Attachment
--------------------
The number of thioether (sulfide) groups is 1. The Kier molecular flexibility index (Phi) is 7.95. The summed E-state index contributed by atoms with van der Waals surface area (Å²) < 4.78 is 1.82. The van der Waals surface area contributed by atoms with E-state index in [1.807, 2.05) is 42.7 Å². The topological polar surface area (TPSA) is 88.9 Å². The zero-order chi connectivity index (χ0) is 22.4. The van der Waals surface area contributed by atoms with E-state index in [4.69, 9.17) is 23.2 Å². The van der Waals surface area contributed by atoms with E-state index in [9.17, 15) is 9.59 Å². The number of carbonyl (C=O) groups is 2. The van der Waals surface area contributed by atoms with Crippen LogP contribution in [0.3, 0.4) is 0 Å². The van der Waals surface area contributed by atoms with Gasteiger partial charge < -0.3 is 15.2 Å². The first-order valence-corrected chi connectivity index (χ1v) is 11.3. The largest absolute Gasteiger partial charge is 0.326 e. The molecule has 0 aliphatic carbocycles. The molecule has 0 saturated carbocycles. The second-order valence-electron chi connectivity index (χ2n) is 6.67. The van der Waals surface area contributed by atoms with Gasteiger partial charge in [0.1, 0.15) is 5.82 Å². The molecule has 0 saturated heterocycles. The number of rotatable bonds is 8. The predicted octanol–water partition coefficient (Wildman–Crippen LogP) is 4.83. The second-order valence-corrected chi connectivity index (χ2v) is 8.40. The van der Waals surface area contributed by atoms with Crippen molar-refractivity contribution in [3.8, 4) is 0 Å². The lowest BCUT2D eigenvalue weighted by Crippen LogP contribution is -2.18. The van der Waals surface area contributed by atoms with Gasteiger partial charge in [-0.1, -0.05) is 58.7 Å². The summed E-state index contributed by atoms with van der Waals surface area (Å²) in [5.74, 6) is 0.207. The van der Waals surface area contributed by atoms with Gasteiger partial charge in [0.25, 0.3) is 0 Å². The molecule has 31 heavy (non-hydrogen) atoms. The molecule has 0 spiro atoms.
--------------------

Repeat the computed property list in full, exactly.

The number of thioether (sulfide) groups is 1. The Kier molecular flexibility index (Phi) is 7.95. The summed E-state index contributed by atoms with van der Waals surface area (Å²) < 4.78 is 1.82. The van der Waals surface area contributed by atoms with E-state index in [1.807, 2.05) is 42.7 Å². The topological polar surface area (TPSA) is 88.9 Å². The zero-order chi connectivity index (χ0) is 22.4. The van der Waals surface area contributed by atoms with E-state index in [4.69, 9.17) is 23.2 Å². The van der Waals surface area contributed by atoms with E-state index in [9.17, 15) is 9.59 Å². The number of carbonyl (C=O) groups is 2. The van der Waals surface area contributed by atoms with Crippen LogP contribution in [0.3, 0.4) is 0 Å². The van der Waals surface area contributed by atoms with Gasteiger partial charge < -0.3 is 15.2 Å². The first-order valence-corrected chi connectivity index (χ1v) is 11.3. The largest absolute Gasteiger partial charge is 0.326 e. The molecule has 0 aliphatic carbocycles. The molecule has 0 saturated carbocycles. The second-order valence-electron chi connectivity index (χ2n) is 6.67. The van der Waals surface area contributed by atoms with Gasteiger partial charge in [0.1, 0.15) is 5.82 Å². The molecule has 0 saturated heterocycles. The number of rotatable bonds is 8. The predicted octanol–water partition coefficient (Wildman–Crippen LogP) is 4.83. The second-order valence-corrected chi connectivity index (χ2v) is 8.40. The van der Waals surface area contributed by atoms with Crippen molar-refractivity contribution in [3.8, 4) is 0 Å². The lowest BCUT2D eigenvalue weighted by Crippen LogP contribution is -2.18. The van der Waals surface area contributed by atoms with Gasteiger partial charge in [-0.1, -0.05) is 58.7 Å². The summed E-state index contributed by atoms with van der Waals surface area (Å²) in [5.74, 6) is 0.207. The van der Waals surface area contributed by atoms with Gasteiger partial charge in [0.25, 0.3) is 0 Å². The molecule has 31 heavy (non-hydrogen) atoms. The molecule has 0 spiro atoms.